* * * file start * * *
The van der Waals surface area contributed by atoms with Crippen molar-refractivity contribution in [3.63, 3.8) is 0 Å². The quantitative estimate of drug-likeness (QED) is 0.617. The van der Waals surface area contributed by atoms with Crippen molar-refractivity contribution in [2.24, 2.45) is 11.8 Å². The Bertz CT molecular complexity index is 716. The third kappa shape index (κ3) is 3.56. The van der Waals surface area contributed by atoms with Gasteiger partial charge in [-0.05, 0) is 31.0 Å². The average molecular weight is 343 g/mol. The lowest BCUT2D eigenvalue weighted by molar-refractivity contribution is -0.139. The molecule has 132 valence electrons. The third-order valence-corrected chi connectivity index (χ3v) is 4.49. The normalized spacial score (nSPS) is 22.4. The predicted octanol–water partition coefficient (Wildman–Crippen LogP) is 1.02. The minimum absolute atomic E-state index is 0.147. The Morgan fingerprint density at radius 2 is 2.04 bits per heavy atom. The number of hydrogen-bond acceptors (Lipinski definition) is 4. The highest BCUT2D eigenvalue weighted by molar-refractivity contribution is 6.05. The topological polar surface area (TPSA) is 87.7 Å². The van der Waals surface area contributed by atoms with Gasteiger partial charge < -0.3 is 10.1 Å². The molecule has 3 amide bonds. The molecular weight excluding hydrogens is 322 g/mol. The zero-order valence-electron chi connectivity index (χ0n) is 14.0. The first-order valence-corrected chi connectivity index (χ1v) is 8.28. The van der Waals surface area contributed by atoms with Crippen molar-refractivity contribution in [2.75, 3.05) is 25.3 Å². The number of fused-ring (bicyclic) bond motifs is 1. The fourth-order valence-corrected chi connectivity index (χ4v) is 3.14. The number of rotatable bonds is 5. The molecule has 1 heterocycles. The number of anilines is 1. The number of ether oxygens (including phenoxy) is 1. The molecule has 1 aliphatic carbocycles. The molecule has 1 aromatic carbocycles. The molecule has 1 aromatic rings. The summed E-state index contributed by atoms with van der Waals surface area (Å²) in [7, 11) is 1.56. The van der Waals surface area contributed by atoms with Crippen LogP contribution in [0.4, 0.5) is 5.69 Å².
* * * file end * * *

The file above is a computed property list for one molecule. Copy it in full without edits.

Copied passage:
The van der Waals surface area contributed by atoms with Crippen molar-refractivity contribution in [3.63, 3.8) is 0 Å². The quantitative estimate of drug-likeness (QED) is 0.617. The van der Waals surface area contributed by atoms with Crippen molar-refractivity contribution in [2.24, 2.45) is 11.8 Å². The Bertz CT molecular complexity index is 716. The third kappa shape index (κ3) is 3.56. The van der Waals surface area contributed by atoms with Gasteiger partial charge in [-0.05, 0) is 31.0 Å². The average molecular weight is 343 g/mol. The lowest BCUT2D eigenvalue weighted by molar-refractivity contribution is -0.139. The molecule has 132 valence electrons. The third-order valence-corrected chi connectivity index (χ3v) is 4.49. The normalized spacial score (nSPS) is 22.4. The predicted octanol–water partition coefficient (Wildman–Crippen LogP) is 1.02. The minimum absolute atomic E-state index is 0.147. The Morgan fingerprint density at radius 2 is 2.04 bits per heavy atom. The number of hydrogen-bond acceptors (Lipinski definition) is 4. The highest BCUT2D eigenvalue weighted by molar-refractivity contribution is 6.05. The topological polar surface area (TPSA) is 87.7 Å². The van der Waals surface area contributed by atoms with Gasteiger partial charge < -0.3 is 10.1 Å². The molecule has 3 amide bonds. The molecular weight excluding hydrogens is 322 g/mol. The zero-order valence-electron chi connectivity index (χ0n) is 14.0. The first-order valence-corrected chi connectivity index (χ1v) is 8.28. The van der Waals surface area contributed by atoms with Crippen molar-refractivity contribution in [2.75, 3.05) is 25.3 Å². The number of fused-ring (bicyclic) bond motifs is 1. The fourth-order valence-corrected chi connectivity index (χ4v) is 3.14. The number of rotatable bonds is 5. The molecule has 1 heterocycles. The number of anilines is 1. The number of ether oxygens (including phenoxy) is 1. The molecule has 1 aliphatic carbocycles. The molecule has 1 aromatic carbocycles. The molecule has 1 aromatic rings. The summed E-state index contributed by atoms with van der Waals surface area (Å²) in [7, 11) is 1.56. The van der Waals surface area contributed by atoms with Crippen LogP contribution in [0.4, 0.5) is 5.69 Å².